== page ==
Insurance companies providing coverage in states that do not set up a health insurance exchange under Obamacare will pay a 3.5% surcharge on premiums. The surcharge will fund the creation and maintenance of the federal exchanges for such states.
Several Republican governors announced they will not implement the exchanges. Obamacare opponents argue the refusal to set up the exchanges will stop Obamacare dead in its tracks. They claim the law did not provide a funding mechanism for the creation of federal exchanges. If the states did not create exchanges, the Obama administration has no means of creating federal exchanges, thus blocking the implementation of Obamacare. This proposed rule seeks to avoid that scenario as it provides a source of funding for the federal exchanges. The draft regulations state in Section III (F):
"If a State is not an electing State or does not have an approved Exchange, section 1321(c)(1) directs HHS to operate an Exchange within the State. In addition, 31 U.S.C. 9701 permits an agency to establish a charge for a service provided by the agency.(p.222 below)...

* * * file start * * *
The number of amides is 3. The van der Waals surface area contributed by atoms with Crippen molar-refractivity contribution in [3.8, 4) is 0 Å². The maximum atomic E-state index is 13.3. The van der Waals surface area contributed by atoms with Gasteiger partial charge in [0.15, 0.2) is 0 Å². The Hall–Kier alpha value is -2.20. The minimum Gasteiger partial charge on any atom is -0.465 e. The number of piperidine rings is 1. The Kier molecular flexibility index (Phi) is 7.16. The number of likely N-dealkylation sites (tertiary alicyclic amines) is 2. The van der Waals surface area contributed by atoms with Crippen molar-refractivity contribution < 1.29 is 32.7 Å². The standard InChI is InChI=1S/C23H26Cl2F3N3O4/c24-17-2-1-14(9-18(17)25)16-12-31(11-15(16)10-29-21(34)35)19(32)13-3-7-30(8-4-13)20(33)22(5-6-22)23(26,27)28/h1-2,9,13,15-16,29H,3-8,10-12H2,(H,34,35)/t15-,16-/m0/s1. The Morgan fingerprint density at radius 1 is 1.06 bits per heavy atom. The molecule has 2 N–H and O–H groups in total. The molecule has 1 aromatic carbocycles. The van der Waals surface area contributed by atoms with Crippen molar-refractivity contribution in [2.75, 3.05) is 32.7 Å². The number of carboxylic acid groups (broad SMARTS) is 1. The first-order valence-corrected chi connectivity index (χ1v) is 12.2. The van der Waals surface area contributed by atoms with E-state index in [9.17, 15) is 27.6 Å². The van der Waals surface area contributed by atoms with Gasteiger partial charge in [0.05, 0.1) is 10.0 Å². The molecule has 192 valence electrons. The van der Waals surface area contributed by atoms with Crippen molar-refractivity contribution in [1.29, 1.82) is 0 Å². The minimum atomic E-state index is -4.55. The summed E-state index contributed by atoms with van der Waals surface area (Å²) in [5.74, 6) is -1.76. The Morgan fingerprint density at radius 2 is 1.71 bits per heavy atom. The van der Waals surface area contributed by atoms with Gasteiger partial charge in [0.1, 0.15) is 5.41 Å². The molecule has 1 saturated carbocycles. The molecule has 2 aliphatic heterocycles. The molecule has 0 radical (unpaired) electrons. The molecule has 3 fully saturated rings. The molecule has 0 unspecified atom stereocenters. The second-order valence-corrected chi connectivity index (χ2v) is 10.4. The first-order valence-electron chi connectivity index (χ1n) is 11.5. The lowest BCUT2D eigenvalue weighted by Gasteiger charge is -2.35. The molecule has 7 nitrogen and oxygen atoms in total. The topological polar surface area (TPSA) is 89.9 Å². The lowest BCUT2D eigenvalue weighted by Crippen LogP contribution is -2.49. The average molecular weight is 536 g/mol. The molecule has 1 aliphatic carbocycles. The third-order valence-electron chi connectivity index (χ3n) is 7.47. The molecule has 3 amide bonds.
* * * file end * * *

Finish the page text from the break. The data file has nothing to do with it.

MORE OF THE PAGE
we are proposing that HHS collect a user fee from participating issuers (as defined in §156.50(a)) to support the operation of Federally-facilitated Exchanges. Participating issuers will receive two special benefits not available to the general public when they offer plans through a Federally-facilitated Exchange: (1) the certification of their plans as QHPs (Qualified health plans), and (2) the ability to sell health insurance coverage through a Federally facilitated Exchange to individuals determined eligible for enrollment in a QHP.(p.223)...
For the 2014 benefit year, we propose a monthly user fee rate equal to 3.5 percent of the monthly premium charged by the issuer for a particular policy under the plan. We seek to align this rate with rates charged by State-based Exchanges, and may adjust this rate to take into account comparable State-based Exchange rates in the final Payment Notice.(p.224)...."
Kaiser Health News reported fewer than 20 states have fully committed to implementing their own exchanges. The law does allow the states to charge user fees for their own exchanges. However, the Washington **** reported
"Health and Human Services will operate a health insurance exchange in all states that decline to set up the marketplace themselves. In order to finance the exchange’s operations, new draft regulations released Friday envision health plans paying a “user fee” if they want to sell in that space..." Article
Although the government will be charging this fee to "users", the end result will be a new charge to the consumer as the insurance companies will undoubtedly pass it on through higher premiums.